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Key Note Speakers


June 10


Clayton P. Turner

NASA Langley Director

Opening Session


    Clayton Turner is the Director of NASA's Langley Research Center, Hampton, Virginia. He leads a diverse group of civil servant and contractor scientists, researchers, engineers and support staff, who work to make revolutionary improvements to aviation, expand understanding of Earth’s atmosphere, develop new technologies for space exploration, and contribute to NASA’s broader exploration mission.
    Mr. Turner has served the agency for more than 30 years. He has held several roles at NASA Langley, including systems engineer, Chief Engineer, Engineering Director, Associate Center Director, and Deputy Center Director.
    After graduation from the Rochester Institute of Technology (RIT) in 1990, Turner began his career with NASA serving as a design engineer with the Lidar In-Space Technology Experiment project, where he spearheaded development of the laser aligning, bore-sight limit system.
    Mr. Turner has received many prestigious awards such as the Presidential Rank Award, the NASA Outstanding Leadership Medal, the NASA Exceptional Engineering Achievement Medal, the Paul F. Holloway Non-Aerospace Technology Transfer Award, and RIT’s College of Engineering Distinguished Alumni award. He is an Associate Fellow of the American Institute of Aeronautics and Astronautics (AIAA) and he is also a member of the RIT Board of Trustees.


June 10

Dr. Kurt Vogel

Associate Administrator, Space Technology Mission Directorate

Opening Session

    Dr. Kurt “Spuds” Vogel is the associate administrator for the Space Technology Mission Directorate (STMD) at NASA Headquarters in Washington, a position he has served since Jan. 16, 2024. In this role, he oversees executive leadership, strategic planning, and management of all technology maturation and demonstration programs executed under the directorate’s $1.2 billion budget.

    Before leading STMD, Vogel served as director of space architectures within the Office of the Administrator. Arriving at NASA in July 2021, he led multiple space architecture efforts, including the development of the Moon to Mars Strategy and Objectives, forming the agency’s ⁠blueprint for long-term, human-led scientific discovery in deep space. He also served as chair of NASA’s Agency Cross-Directorate Federated Board, whose purpose is to ensure NASA’s focus is integrated with common strategic goals and direction across the agency’s mission directorates.   

    Vogel has more than 34 years of U.S. government service, primarily in the Defense Department, as a technical leader, senior program manager, and chief technologist.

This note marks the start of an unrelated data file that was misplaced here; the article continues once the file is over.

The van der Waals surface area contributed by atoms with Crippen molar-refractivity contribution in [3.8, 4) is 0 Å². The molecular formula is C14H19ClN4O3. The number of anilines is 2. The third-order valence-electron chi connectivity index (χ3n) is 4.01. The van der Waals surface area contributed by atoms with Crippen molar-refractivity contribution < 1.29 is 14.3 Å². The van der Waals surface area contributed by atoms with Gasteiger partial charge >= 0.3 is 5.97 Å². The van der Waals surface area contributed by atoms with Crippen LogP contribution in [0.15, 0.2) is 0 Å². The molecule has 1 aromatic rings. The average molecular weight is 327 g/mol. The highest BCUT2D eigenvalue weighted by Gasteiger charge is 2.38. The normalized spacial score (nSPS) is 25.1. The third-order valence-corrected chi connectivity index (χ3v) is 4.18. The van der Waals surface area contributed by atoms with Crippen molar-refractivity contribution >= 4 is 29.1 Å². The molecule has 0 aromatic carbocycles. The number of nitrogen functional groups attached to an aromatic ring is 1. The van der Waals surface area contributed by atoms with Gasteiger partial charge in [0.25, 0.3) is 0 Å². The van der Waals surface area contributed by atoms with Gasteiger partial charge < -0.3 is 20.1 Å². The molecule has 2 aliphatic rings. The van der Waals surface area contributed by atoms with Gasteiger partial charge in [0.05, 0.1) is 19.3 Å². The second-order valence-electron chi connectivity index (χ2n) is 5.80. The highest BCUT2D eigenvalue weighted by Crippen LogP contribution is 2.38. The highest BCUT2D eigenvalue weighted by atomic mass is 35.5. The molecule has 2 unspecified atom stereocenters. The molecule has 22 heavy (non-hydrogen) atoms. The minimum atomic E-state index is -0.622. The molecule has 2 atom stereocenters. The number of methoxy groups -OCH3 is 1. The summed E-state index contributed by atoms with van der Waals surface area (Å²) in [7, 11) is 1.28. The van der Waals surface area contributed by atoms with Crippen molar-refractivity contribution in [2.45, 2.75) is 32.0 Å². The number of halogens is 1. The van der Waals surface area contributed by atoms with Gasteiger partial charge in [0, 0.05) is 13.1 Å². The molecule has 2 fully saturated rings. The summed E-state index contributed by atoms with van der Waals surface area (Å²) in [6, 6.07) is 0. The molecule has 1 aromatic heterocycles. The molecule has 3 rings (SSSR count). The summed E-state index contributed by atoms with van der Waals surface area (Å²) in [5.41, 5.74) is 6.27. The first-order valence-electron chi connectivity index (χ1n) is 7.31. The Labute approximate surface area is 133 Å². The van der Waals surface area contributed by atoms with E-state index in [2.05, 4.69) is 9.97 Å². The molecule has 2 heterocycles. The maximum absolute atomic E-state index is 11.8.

Prior to joining NASA, Vogel served six years at the Defense Advanced Research Projects Agency (DARPA), leading innovative research across a portfolio of classified, state-of-the-art, high-risk programs spanning multiple DARPA offices.

From 2008 until 2015, Vogel led research and development at the Air Force Research Lab’s Systems Technology Office, where he directed a Defense Department science and technology portfolio. He also served as the acting chief technologist for the National Reconnaissance Office’s Survivability Assurance Office.

    Vogel retired from active duty in 2010 after serving in the air and space domains during a 21-year career as an officer in the United States Air Force. During his service, he led the USAF Red Team and served as chief technology officer for the Next Generation Bomber program. Vogel also is an Air Force Test Pilot School graduate, having flown over 40 different aircraft as a flight test engineer and civilian pilot.

    He holds a Doctor of Philosophy and Master of Science in astronautical engineering from the Air Force Institute of Technology and a bachelor’s in astronautical engineering from the United States Air Force Academy. He is a member of the national engineering and aerospace engineering honor societies.


June 10


Dr. Lori S. Glaze

Director, NASA’s Planetary Science Division - NASA Headquarters

Opening Session

    Dr. Lori Glaze is the Director of NASA's Science Mission Directorate’s Planetary Science Division. Planetary Science is focused on space flight missions and scientific research that address fundamental questions of solar system formation and evolution, including understanding planetary environments that can (or could have in the past) support life.

    Before coming to NASA Headquarters, Dr. Glaze served as the chief of the Planetary Geology, Geophysics and Geochemistry Laboratory at Goddard Space Flight Center in Greenbelt, Maryland, and as the Deputy Director of Goddard’s Solar System Exploration Division.

    Her research interests include physical processes in terrestrial and planetary volcanology, atmospheric transport and diffusion processes, and geologic mass movements. Her work focuses on data analysis and theoretical modeling of surface processes on all the terrestrial solar system bodies, particularly the Earth, Venus, Mars, the Moon, and Io. She develops statistical, analytical, and data management methods in support of physical process modeling and develops applications of diverse sets of terrestrial and planetary remote sensing data.

    Dr. Glaze was a member of the Inner Planets Panel for the 2013–2022 Decadal Survey (Visions and Voyages) and had a role on the Executive Committee of NASA's Venus Exploration Analysis Group (VEXAG) for several years, serving as the group's Chair from 2013–2017. Dr. Glaze was a member of the Planetary Science Subcommittee from 2011 to 2013.

    She has been involved with many NASA-sponsored Venus mission concept formulation studies, including as a member of the Venus Flagship Science and Technology Definition Team (2009), as Science Champion for the Venus Mobile Explorer (2010), and Co-Science Champion for the Venus Intrepid Tessera Lander (2010). Until her move to Headquarters, she also was the Principal Investigator of the Deep Atmosphere Investigation of Noble gases, Chemistry, and Imaging (DAVINCI).